Brazil’s Businesses Are Sick of the Impeachment Drama

Key decisions are put off while waiting for a political resolution.
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The drawn-out political drama over the ouster of President Dilma Rousseff of Brazil has sent local stocks reeling and recovering again and again. On May 9, investors, who’d already factored in a transition period under Vice President Michel Temer, were spooked when the impeachment process was briefly put into doubt by a legislative maneuver. After that was ironed out, the march toward Rousseff’s trial and likely removal from office pressed on, and stocks and the Brazilian currency rallied. Brazil's Senate voted to suspend Rousseff from office early Thursday.

With political gridlock paralyzing the nation’s capital since last year, corporate Brazil has been living with uncertainty—and that’s been bad for business. Although executives have been reluctant to take sides publicly in the debate over the charges against Rousseff (using state-run banks to cover up a budget gap, an alleged breach of a fiscal responsibility law), they’ve bemoaned the lack of clear governmental policies. Bureaucrats have been sitting on their hands as Rousseff’s government and the country’s lawmakers ran from ring to ring in the impeachment circus. “If you hear absolutely nothing from the president regarding what concerns us the most, which is a year and a half of the economy at a halt, it becomes clear that she has no solution to present to us,” says Antônio Emílio Fugazza, chief financial officer at homebuilder Eztec Empreendimentos e Participações.

At the top of the corporate list of concerns are tax and labor reforms that executives say will help them hire and invest more. There are also more specific measures that affect industries from telecom to auto manufacturing. Oi, the struggling phone carrier, has been waiting for months for an overhaul in regulation that would free it from investing in outdated, money-losing fixed phone lines. The proposal has been stuck between the communications ministry and Anatel, the industry’s governing body, which says it needs more study.

Automakers saw car sales fall about 28 percent for the first four months of 2016 from a year earlier, on top of a 27 percent full-year drop in 2015. They’ve been waiting since last year for the government to sign a plan to give consumers incentives such as rebates to upgrade their vehicles.

If Temer does step into a caretaker president role, his long experience in Brasília should ensure he has the clout to quickly address the crisis of economic growth, according to Antônio Delfim Netto, a former finance minister and longtime economic adviser to top Brazilian politicians. The vice president is expected to enact more business-friendly policies than Rousseff, whose Workers’ Party has resisted measures that could sacrifice protections for labor. Temer is likely to replace current Finance Minister Nelson Barbosa, the third such change in the post in 18 months. “The people that are coming in know what needs to be done, and they know it needs to be done quickly,” says Paulo Bilyk, chief investment officer at Rio Bravo Investimentos.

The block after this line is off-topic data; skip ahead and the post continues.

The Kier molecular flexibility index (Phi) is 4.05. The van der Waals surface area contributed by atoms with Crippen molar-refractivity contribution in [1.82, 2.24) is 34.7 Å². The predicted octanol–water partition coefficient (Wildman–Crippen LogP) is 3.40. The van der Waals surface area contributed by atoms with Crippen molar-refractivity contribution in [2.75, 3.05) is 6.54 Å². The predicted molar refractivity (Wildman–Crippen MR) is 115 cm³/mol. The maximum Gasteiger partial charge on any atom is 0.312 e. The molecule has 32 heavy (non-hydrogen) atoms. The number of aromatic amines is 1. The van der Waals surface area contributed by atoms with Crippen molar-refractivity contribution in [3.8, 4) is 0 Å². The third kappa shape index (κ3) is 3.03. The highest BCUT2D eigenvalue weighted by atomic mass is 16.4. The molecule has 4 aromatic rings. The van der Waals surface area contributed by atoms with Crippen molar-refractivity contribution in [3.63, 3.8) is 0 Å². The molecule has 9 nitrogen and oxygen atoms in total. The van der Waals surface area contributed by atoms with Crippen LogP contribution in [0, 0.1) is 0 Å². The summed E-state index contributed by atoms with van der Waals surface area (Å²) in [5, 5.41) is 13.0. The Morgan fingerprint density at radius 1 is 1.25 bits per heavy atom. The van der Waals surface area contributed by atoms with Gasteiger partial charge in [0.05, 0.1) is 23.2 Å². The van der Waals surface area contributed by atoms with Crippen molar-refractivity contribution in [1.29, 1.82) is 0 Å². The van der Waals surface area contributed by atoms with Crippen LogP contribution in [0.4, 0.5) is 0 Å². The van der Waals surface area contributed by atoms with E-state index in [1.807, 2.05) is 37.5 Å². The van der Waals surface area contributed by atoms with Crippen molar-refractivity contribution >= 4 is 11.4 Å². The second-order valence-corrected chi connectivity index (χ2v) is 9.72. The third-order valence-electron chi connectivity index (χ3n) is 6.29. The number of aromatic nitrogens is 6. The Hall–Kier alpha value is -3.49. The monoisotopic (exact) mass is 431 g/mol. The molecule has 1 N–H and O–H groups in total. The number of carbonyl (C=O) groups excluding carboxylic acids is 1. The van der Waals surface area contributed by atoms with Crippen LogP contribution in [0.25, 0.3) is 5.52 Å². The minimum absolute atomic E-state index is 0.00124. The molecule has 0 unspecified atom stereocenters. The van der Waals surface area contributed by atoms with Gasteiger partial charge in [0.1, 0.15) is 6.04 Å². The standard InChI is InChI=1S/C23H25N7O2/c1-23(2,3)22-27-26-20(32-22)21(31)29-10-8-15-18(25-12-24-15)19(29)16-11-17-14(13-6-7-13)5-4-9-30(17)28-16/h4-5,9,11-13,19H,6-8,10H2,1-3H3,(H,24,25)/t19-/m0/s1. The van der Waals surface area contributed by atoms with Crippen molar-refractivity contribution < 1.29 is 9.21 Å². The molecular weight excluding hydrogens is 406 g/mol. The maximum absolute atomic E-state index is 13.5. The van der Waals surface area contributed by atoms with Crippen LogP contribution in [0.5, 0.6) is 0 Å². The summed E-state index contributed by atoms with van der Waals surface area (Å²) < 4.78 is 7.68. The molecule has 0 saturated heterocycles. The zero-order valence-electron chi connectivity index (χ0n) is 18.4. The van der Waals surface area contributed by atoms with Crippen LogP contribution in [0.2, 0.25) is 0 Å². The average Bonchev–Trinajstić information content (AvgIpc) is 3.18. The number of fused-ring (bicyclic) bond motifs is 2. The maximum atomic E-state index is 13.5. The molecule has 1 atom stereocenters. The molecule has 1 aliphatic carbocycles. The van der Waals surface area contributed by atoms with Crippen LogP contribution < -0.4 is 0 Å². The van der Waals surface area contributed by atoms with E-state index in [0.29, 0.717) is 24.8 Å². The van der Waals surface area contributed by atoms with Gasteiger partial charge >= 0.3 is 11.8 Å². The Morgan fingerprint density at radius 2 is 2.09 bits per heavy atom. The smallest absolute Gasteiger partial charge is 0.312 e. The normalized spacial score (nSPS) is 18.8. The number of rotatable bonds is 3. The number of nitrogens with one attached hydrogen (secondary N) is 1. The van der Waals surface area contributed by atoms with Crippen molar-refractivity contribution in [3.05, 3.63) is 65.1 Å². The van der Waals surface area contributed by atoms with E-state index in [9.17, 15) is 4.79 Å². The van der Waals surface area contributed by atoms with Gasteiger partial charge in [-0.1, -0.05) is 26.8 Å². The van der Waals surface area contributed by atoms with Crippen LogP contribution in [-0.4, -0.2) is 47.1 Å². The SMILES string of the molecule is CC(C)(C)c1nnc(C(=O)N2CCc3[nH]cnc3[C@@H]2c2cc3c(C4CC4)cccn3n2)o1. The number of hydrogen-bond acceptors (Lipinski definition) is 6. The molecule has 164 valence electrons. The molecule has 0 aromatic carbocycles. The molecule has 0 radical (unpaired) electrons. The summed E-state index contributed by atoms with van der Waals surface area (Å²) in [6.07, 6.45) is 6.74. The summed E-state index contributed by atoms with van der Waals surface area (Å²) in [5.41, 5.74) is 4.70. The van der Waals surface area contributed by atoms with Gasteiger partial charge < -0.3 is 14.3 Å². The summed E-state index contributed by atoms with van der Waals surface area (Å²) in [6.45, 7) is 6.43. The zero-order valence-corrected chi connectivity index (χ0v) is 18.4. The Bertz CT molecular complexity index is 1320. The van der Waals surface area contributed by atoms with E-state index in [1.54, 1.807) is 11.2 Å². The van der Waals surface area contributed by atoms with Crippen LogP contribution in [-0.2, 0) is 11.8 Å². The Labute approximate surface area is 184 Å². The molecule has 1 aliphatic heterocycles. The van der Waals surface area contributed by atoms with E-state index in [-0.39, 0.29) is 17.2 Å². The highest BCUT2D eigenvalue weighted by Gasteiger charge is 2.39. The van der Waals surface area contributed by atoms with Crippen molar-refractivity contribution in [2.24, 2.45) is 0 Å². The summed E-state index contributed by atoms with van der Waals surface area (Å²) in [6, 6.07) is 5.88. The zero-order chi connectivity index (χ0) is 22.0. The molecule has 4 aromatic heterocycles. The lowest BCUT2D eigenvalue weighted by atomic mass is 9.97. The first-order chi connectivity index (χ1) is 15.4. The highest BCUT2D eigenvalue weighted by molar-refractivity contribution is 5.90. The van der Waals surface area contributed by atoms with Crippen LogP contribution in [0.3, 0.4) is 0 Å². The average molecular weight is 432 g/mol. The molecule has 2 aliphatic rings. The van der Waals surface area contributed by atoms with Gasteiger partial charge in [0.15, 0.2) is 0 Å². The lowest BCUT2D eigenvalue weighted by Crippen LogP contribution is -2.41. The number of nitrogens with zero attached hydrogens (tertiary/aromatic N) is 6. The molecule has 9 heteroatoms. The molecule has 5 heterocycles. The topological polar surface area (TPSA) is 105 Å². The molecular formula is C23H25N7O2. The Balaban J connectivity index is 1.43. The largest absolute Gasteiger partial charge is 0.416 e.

Sérgio Fischer, chief executive officer of Log Commercial Properties, a real estate company based in Belo Horizonte, says there are indications that business will pick up once Temer steps in. “I’m already feeling it,” he says. “We’ve been getting requests, big ones, from companies who are already considering a better scenario in the future.”

Once her impeachment trial begins, Rousseff must temporarily step down. The Senate has almost six months to make a final ruling. If a two-thirds majority votes against her, Temer would continue as president until 2018.

For now, Temer says he wants to use his interim mandate to ease rules on government procurement and give the private sector a bigger role in the oil industry. His plans to eliminate a third of ministries are being scaled back, and tax increases have been ruled out for the time being, according to two Temer aides, who asked not to be identified because the discussions aren’t public.

Brazil will eventually need to deal with longer-term structural issues. Its corporate tax rate is 34 percent, among the highest in the world. And its labor laws are notoriously restrictive, with enforced working hour limits and a 30 percent extra payment for vacation time. “It stifles any entrepreneurship,” says Fernando Simões, CEO of JSL, a cargo transportation and logistics company. “It ends up hurting the worker himself, since you think twice about hiring anybody.”

Temer has other challenges. He’s almost as unpopular with the masses as Rousseff, and the scandal that’s sinking her administration over Petrobras, the national oil company, has ensnared some of his allies. If his reforms are seen as harmful to the poor, he may provoke demonstrations and protests.

—With Anna Edgerton, Arnaldo Galvao, and Cristiane Lucchesi

The bottom line: Companies have been stalled as the Rousseff impeachment paralyzes the Brazilian government and important reforms.